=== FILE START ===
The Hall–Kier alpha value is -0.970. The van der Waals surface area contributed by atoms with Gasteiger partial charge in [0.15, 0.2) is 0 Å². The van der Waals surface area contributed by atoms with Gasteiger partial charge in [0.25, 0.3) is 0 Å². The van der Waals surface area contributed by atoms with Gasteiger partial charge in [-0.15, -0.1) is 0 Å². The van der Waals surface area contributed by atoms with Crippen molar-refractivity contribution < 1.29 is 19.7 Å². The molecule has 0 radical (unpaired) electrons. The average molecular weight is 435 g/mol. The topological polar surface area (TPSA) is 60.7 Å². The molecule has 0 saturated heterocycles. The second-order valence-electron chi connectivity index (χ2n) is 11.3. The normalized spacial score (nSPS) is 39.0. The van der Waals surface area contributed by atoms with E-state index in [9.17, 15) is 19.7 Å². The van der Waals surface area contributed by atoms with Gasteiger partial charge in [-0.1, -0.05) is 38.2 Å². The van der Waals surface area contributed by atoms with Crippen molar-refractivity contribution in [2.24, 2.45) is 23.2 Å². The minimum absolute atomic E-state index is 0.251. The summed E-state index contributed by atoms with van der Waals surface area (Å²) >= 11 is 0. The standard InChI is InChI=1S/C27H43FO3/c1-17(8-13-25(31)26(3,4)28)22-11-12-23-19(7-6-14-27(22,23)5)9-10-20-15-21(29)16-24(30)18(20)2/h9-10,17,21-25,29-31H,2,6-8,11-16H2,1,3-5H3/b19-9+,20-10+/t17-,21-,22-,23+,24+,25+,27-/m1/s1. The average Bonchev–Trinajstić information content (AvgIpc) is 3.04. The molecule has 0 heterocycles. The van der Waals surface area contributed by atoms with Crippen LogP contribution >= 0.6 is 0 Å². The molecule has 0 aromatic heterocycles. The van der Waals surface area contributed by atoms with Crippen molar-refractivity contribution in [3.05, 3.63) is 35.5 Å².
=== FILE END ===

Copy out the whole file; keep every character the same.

The Hall–Kier alpha value is -0.970. The van der Waals surface area contributed by atoms with Gasteiger partial charge in [0.15, 0.2) is 0 Å². The van der Waals surface area contributed by atoms with Gasteiger partial charge in [0.25, 0.3) is 0 Å². The van der Waals surface area contributed by atoms with Gasteiger partial charge in [-0.15, -0.1) is 0 Å². The van der Waals surface area contributed by atoms with Crippen molar-refractivity contribution < 1.29 is 19.7 Å². The molecule has 0 radical (unpaired) electrons. The average molecular weight is 435 g/mol. The topological polar surface area (TPSA) is 60.7 Å². The molecule has 0 saturated heterocycles. The second-order valence-electron chi connectivity index (χ2n) is 11.3. The normalized spacial score (nSPS) is 39.0. The van der Waals surface area contributed by atoms with E-state index in [9.17, 15) is 19.7 Å². The van der Waals surface area contributed by atoms with Gasteiger partial charge in [-0.1, -0.05) is 38.2 Å². The van der Waals surface area contributed by atoms with Crippen molar-refractivity contribution in [2.24, 2.45) is 23.2 Å². The minimum absolute atomic E-state index is 0.251. The summed E-state index contributed by atoms with van der Waals surface area (Å²) >= 11 is 0. The standard InChI is InChI=1S/C27H43FO3/c1-17(8-13-25(31)26(3,4)28)22-11-12-23-19(7-6-14-27(22,23)5)9-10-20-15-21(29)16-24(30)18(20)2/h9-10,17,21-25,29-31H,2,6-8,11-16H2,1,3-5H3/b19-9+,20-10+/t17-,21-,22-,23+,24+,25+,27-/m1/s1. The average Bonchev–Trinajstić information content (AvgIpc) is 3.04. The molecule has 0 heterocycles. The van der Waals surface area contributed by atoms with Crippen LogP contribution >= 0.6 is 0 Å². The molecule has 0 aromatic heterocycles. The van der Waals surface area contributed by atoms with Crippen molar-refractivity contribution in [3.05, 3.63) is 35.5 Å².